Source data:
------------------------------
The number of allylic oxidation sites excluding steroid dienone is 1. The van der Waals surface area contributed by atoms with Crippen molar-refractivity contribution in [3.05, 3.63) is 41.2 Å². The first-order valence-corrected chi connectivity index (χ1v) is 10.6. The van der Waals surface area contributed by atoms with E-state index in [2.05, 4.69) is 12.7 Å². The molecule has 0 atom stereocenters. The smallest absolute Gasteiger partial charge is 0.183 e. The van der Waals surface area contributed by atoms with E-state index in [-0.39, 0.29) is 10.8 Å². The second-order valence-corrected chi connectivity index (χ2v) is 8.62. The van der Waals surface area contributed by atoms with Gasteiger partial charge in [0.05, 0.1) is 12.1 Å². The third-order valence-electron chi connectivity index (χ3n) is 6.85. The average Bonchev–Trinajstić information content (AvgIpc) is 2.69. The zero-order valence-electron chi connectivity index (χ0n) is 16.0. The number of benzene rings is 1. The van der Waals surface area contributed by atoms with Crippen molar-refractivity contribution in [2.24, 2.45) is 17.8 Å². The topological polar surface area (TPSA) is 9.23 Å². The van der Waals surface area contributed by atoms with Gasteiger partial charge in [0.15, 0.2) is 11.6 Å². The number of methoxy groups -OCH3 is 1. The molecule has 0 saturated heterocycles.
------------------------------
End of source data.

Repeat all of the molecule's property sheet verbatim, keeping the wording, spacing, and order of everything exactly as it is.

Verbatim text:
The number of allylic oxidation sites excluding steroid dienone is 1. The van der Waals surface area contributed by atoms with Crippen molar-refractivity contribution in [3.05, 3.63) is 41.2 Å². The first-order valence-corrected chi connectivity index (χ1v) is 10.6. The van der Waals surface area contributed by atoms with E-state index in [2.05, 4.69) is 12.7 Å². The molecule has 0 atom stereocenters. The smallest absolute Gasteiger partial charge is 0.183 e. The van der Waals surface area contributed by atoms with E-state index in [-0.39, 0.29) is 10.8 Å². The second-order valence-corrected chi connectivity index (χ2v) is 8.62. The van der Waals surface area contributed by atoms with Gasteiger partial charge in [0.05, 0.1) is 12.1 Å². The third-order valence-electron chi connectivity index (χ3n) is 6.85. The average Bonchev–Trinajstić information content (AvgIpc) is 2.69. The zero-order valence-electron chi connectivity index (χ0n) is 16.0. The number of benzene rings is 1. The van der Waals surface area contributed by atoms with Crippen molar-refractivity contribution in [2.24, 2.45) is 17.8 Å². The topological polar surface area (TPSA) is 9.23 Å². The van der Waals surface area contributed by atoms with Gasteiger partial charge in [0.15, 0.2) is 11.6 Å². The number of methoxy groups -OCH3 is 1. The molecule has 0 saturated heterocycles.